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|What are Audiology Disorders?|
Acoustic Neuroma is a nonmalignant tumor on the 8th cranial nerve. Patients with acoustic neuroma may experience hearing loss, imbalance, and facial weakness. Those with extremely large tumors may also have other neurological problems. Many persons with acoustics will eventually need brain surgery to remove the tumor. Those who opt not to have surgery will likely need to have periodic imaging studies to determine if it is still safe to leave the tumor without treatment.
Atresia and Microtia
Some babies are born without an external ear canal or an abnormal outer ear, which can cause hearing problems. This lack of development of the external ear canal is called congenital atresia. It is a birth defect and is often accompanied by abnormalities of both the middle ear bones as well as the external ear. Another birth defect is microtia, which is an abnormal growth or under-development of the external ear. Microtia can vary from a minor abnormality to a small tag of skin or cartilage being the only indication of the ear being there. Microtia often occurs along with atresia, but atresia can also appear isolated and in this case the external ear looks normal except for lacking the ear canal. In some cases, surgery may be an option. This depends on a range of different aspects and normally the operation does not take place until the child is about four years old. An alternative to surgery is a bone implantable hearing aid, which bypasses the obstruction in the ear canal.
Autoimmune Inner Ear Disease (AIED)
Autoimmune inner ear disease (AIED) is a syndrome of progressive hearing loss and/or dizziness that is caused by antibodies or immune cells which are attacking the inner ear. In most cases, there is reduction of hearing accompanied by tinnitus (ringing, hissing, roaring) which occurs over a few months. About 50% of patients with AIED have symptoms related to balance (dizziness or unsteadiness).
Barotrauma refers to injury sustained from failure to equalize the pressure of an air-containing space with that of the surrounding environment. The most common examples of barotrauma occur in air travel and scuba diving. Although the degree of pressure changes are much more dramatic during scuba diving, barotraumatic injury is possible during air travel. Symptoms of barotrauma include “clogging” of the ear, ear pain, hearing loss, dizziness, ringing of the ear (tinnitus), and hemorrhage from the ear.
Central Auditory Processing Disorder (CAPD)
Central Auditory Processing Disorder (CAPD) is a hearing disability unrelated to hearing loss. To a person with Central Auditory Processing Disorder (CAPD) the sounds of speech are muddled together because the speech processing centers of the brain are unable to distinguish one speech sound from another. Even if their hearing is normal, people with Central Auditory Processing Disorder (CAPD) have difficulty understanding speech. The problem is especially pronounced in situations with background noise. People with Central Auditory Processing Disorder (CAPD) experience no immediate benefit from using a hearing aid. However, assistive devices, such as FM equipment may alleviate some problems. Auditive training programs may also be of benefit.
Cogan’s syndrome is an autoimmune disease. The inflammation in the eye and ear are due to the patient’s own immune system producing antibodies that attack the inner ear and eye tissue. Onset of the disease is generally a brief episode of inflammatory eye pain. Shortly following these ocular symptoms, patients develop bilateral audiovestibular symptoms, including hearing loss, vertigo (dizziness) and tinnitus (ringing in the ears). Immediate treatment for Cogan’s syndrome is with steroids, which reduce the inflammatory response.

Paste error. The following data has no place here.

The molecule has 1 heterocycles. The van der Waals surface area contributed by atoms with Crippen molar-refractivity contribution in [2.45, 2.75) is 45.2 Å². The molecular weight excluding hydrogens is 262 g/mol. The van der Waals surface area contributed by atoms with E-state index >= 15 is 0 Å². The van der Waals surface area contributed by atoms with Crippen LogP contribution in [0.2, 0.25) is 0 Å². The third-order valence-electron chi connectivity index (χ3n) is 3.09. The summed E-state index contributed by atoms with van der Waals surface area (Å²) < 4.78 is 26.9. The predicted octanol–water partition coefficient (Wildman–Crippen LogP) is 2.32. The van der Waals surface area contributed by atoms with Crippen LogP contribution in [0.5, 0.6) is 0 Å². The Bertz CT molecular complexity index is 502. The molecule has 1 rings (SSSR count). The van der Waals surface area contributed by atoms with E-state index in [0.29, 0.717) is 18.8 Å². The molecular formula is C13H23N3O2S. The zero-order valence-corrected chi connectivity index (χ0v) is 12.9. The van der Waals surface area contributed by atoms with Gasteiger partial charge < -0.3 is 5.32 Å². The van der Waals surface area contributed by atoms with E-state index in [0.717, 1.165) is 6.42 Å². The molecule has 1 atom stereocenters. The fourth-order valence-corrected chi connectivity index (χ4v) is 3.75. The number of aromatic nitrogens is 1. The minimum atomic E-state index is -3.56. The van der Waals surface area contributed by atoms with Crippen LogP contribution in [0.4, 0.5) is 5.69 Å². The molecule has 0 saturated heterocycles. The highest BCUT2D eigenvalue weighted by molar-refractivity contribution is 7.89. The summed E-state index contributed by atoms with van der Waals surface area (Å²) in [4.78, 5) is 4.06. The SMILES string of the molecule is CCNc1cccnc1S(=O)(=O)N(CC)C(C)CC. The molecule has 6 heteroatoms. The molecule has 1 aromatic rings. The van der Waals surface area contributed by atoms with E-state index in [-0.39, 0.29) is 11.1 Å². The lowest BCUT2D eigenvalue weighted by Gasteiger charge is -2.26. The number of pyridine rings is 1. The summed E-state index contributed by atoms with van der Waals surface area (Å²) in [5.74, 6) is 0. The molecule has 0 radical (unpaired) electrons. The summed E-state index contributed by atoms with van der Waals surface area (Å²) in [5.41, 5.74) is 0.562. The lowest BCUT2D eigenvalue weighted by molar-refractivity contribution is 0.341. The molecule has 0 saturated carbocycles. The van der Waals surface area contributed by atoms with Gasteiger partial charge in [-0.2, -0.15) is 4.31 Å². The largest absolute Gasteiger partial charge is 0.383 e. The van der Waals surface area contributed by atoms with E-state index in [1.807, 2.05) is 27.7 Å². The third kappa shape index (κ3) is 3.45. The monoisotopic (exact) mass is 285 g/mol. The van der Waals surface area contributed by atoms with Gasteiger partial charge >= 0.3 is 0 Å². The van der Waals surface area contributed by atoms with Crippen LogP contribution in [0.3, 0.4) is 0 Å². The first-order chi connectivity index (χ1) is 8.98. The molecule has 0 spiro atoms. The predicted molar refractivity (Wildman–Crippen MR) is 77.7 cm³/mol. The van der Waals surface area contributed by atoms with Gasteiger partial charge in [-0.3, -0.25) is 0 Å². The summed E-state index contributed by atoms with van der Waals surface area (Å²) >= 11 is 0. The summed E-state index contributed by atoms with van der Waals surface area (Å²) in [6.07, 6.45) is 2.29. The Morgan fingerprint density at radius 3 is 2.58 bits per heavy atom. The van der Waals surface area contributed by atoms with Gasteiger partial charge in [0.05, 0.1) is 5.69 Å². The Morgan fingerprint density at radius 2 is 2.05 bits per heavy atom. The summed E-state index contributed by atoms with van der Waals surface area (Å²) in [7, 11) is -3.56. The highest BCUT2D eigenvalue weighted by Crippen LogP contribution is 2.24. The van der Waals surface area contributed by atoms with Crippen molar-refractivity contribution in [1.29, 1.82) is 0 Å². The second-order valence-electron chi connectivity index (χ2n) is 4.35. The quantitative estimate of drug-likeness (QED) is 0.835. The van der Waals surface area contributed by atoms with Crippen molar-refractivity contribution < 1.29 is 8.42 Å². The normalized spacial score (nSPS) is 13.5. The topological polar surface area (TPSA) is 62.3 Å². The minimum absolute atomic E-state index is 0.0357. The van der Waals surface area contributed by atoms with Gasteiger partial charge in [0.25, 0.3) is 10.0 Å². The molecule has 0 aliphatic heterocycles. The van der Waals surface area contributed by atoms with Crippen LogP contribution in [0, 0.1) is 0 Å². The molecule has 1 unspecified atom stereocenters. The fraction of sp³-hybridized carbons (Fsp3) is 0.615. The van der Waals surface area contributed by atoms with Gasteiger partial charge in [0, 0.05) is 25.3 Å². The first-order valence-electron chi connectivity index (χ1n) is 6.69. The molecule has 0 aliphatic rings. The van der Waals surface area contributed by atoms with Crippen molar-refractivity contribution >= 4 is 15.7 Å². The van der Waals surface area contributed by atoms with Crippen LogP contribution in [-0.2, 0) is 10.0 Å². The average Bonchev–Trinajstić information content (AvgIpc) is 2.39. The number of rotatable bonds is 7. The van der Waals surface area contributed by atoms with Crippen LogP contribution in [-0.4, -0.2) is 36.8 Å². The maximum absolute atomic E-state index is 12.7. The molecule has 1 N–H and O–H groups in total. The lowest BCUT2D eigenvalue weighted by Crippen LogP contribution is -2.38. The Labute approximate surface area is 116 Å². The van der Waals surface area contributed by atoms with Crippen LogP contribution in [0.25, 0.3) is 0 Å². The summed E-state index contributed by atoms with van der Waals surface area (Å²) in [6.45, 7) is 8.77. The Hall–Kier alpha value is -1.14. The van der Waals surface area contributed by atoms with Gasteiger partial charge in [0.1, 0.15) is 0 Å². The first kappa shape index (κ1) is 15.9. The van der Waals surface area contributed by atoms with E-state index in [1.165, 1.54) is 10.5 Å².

Congenital Hearing Loss
Congenital hearing loss is the presence of deafness at birth. Genetic factors (hereditary) are thought to cause more than 50% of all hearing loss. Hearing loss from genetic defects can be present at birth or develop later on in life. Most genetic hearing loss can be described as autosomal recessive or autosomal dominant. Other, more rare types of genetic hearing loss include X-linked (related to the sex chromosome) or mitochondrial inheritance patterns. In autosomal recessive hearing loss, both parents carry the recessive gene and pass it along to the child. Parents are often surprised to discover their child has a hearing loss because they are not aware that they are carrying a defective gene. This type of inheritance pattern accounts for about 70% of all genetic hearing loss. An autosomal dominant hearing loss occurs when an abnormal gene from one parent is able to cause hearing loss even though the matching gene from the other parent is normal. The parent who is carrying the dominant gene may also have hearing loss as well as other signs and symptoms that make up a genetic syndrome. The autosomal dominant pattern accounts for 15% of all genetic hearing loss cases. Genetic syndromes have a group of signs and symptoms that together indicate a specific disease. There are many genetic syndromes that include hearing loss as one of the symptoms.
Paragangliomas are also called “glomus” tumors, a commonly used but inaccurate name. These are usually benign, slow-growing but highly vascular tumors that cause symptoms by their 1) mass effect in small spaces such as the ear, 2) high blood flow, 3) invasion of adjacent structures, and 4) secretion of hormones, which is rare. As they grow, their mass effect can block sound transmission in the middle ear, causing conductive hearing loss, and the high blood flow within them is usually perceived as a pulsating sound (a form of tinnitus). With larger tumors, structures in the temporal bone can be invaded, including the facial nerve, leading to facial paralysis, or the inner ear, causing sensorineural hearing loss or vertigo (the illusion of motion). Rarely, these tumors can produce hormones such as adrenaline, which can cause episodes of sweating, flushing, headache, and a rapid heartbeat. Treatment options for paragnangliomas include 1) observation, or “watchful waiting,” where the patient has CT and/or MRI scans periodically to monitor the growth of the tumor, 2) radiation therapy, or 3) surgical removal.